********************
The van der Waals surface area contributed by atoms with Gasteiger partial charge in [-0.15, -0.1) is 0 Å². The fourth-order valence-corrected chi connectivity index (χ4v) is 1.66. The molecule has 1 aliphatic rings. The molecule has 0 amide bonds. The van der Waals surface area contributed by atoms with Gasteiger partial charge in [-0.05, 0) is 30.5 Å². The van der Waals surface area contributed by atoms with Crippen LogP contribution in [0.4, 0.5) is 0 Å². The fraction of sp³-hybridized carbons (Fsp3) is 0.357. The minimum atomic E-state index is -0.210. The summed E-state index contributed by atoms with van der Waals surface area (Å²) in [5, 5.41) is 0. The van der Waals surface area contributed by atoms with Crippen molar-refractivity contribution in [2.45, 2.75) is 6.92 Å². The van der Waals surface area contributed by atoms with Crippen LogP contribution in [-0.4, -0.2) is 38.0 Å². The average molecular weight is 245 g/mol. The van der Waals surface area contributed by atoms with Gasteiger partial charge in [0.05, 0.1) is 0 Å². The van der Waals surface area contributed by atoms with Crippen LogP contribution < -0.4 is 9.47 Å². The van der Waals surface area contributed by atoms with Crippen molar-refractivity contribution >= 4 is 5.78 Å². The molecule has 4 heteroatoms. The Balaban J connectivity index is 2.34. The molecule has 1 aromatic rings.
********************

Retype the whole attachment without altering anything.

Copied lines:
The van der Waals surface area contributed by atoms with Gasteiger partial charge in [-0.15, -0.1) is 0 Å². The fourth-order valence-corrected chi connectivity index (χ4v) is 1.66. The molecule has 1 aliphatic rings. The molecule has 0 amide bonds. The van der Waals surface area contributed by atoms with Gasteiger partial charge in [-0.05, 0) is 30.5 Å². The van der Waals surface area contributed by atoms with Crippen LogP contribution in [0.4, 0.5) is 0 Å². The fraction of sp³-hybridized carbons (Fsp3) is 0.357. The minimum atomic E-state index is -0.210. The summed E-state index contributed by atoms with van der Waals surface area (Å²) in [5, 5.41) is 0. The van der Waals surface area contributed by atoms with Crippen molar-refractivity contribution in [2.45, 2.75) is 6.92 Å². The van der Waals surface area contributed by atoms with Crippen LogP contribution in [-0.4, -0.2) is 38.0 Å². The average molecular weight is 245 g/mol. The van der Waals surface area contributed by atoms with Gasteiger partial charge in [0.05, 0.1) is 0 Å². The van der Waals surface area contributed by atoms with Crippen LogP contribution < -0.4 is 9.47 Å². The van der Waals surface area contributed by atoms with Crippen molar-refractivity contribution >= 4 is 5.78 Å². The molecule has 4 heteroatoms. The Balaban J connectivity index is 2.34. The molecule has 1 aromatic rings.